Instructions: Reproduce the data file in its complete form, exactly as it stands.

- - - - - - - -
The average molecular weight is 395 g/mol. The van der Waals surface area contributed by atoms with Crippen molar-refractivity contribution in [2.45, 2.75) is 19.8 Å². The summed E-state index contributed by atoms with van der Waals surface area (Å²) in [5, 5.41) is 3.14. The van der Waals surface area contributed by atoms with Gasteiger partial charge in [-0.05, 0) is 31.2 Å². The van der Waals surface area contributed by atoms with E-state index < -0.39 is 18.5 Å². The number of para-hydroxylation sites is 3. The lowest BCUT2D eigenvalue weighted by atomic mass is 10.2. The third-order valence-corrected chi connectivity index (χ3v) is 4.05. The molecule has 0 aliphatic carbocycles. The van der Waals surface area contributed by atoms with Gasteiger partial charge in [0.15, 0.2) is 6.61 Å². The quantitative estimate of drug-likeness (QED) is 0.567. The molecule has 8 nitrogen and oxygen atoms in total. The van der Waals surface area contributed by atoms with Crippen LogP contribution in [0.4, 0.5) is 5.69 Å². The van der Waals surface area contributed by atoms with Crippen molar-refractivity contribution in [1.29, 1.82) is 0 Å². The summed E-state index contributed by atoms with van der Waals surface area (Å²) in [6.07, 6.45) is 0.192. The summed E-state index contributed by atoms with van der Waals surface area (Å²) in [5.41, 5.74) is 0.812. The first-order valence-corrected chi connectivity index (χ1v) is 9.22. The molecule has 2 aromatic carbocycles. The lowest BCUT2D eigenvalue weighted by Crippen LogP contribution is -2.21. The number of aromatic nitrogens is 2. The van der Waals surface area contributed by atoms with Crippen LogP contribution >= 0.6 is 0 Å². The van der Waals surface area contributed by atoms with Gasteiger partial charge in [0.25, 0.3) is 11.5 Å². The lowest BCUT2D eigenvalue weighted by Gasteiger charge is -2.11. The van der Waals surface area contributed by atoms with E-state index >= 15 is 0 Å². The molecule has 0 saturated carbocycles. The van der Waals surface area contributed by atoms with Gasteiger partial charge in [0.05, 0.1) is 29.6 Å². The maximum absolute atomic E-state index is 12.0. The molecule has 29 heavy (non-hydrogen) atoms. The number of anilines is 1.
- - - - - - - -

The average molecular weight is 395 g/mol. The van der Waals surface area contributed by atoms with Crippen molar-refractivity contribution in [2.45, 2.75) is 19.8 Å². The summed E-state index contributed by atoms with van der Waals surface area (Å²) in [5, 5.41) is 3.14. The van der Waals surface area contributed by atoms with Gasteiger partial charge in [-0.05, 0) is 31.2 Å². The van der Waals surface area contributed by atoms with E-state index < -0.39 is 18.5 Å². The number of para-hydroxylation sites is 3. The lowest BCUT2D eigenvalue weighted by atomic mass is 10.2. The third-order valence-corrected chi connectivity index (χ3v) is 4.05. The molecule has 0 aliphatic carbocycles. The van der Waals surface area contributed by atoms with Gasteiger partial charge in [0.15, 0.2) is 6.61 Å². The quantitative estimate of drug-likeness (QED) is 0.567. The molecule has 8 nitrogen and oxygen atoms in total. The van der Waals surface area contributed by atoms with Crippen LogP contribution in [0.4, 0.5) is 5.69 Å². The van der Waals surface area contributed by atoms with Crippen molar-refractivity contribution in [1.29, 1.82) is 0 Å². The summed E-state index contributed by atoms with van der Waals surface area (Å²) in [6.07, 6.45) is 0.192. The summed E-state index contributed by atoms with van der Waals surface area (Å²) in [5.41, 5.74) is 0.812. The first-order valence-corrected chi connectivity index (χ1v) is 9.22. The molecule has 2 aromatic carbocycles. The lowest BCUT2D eigenvalue weighted by Crippen LogP contribution is -2.21. The number of aromatic nitrogens is 2. The van der Waals surface area contributed by atoms with Crippen LogP contribution >= 0.6 is 0 Å². The van der Waals surface area contributed by atoms with Gasteiger partial charge in [0.25, 0.3) is 11.5 Å². The lowest BCUT2D eigenvalue weighted by Gasteiger charge is -2.11. The van der Waals surface area contributed by atoms with E-state index >= 15 is 0 Å². The molecule has 0 saturated carbocycles. The van der Waals surface area contributed by atoms with Gasteiger partial charge in [0.05, 0.1) is 29.6 Å². The maximum absolute atomic E-state index is 12.0. The molecule has 29 heavy (non-hydrogen) atoms. The number of anilines is 1.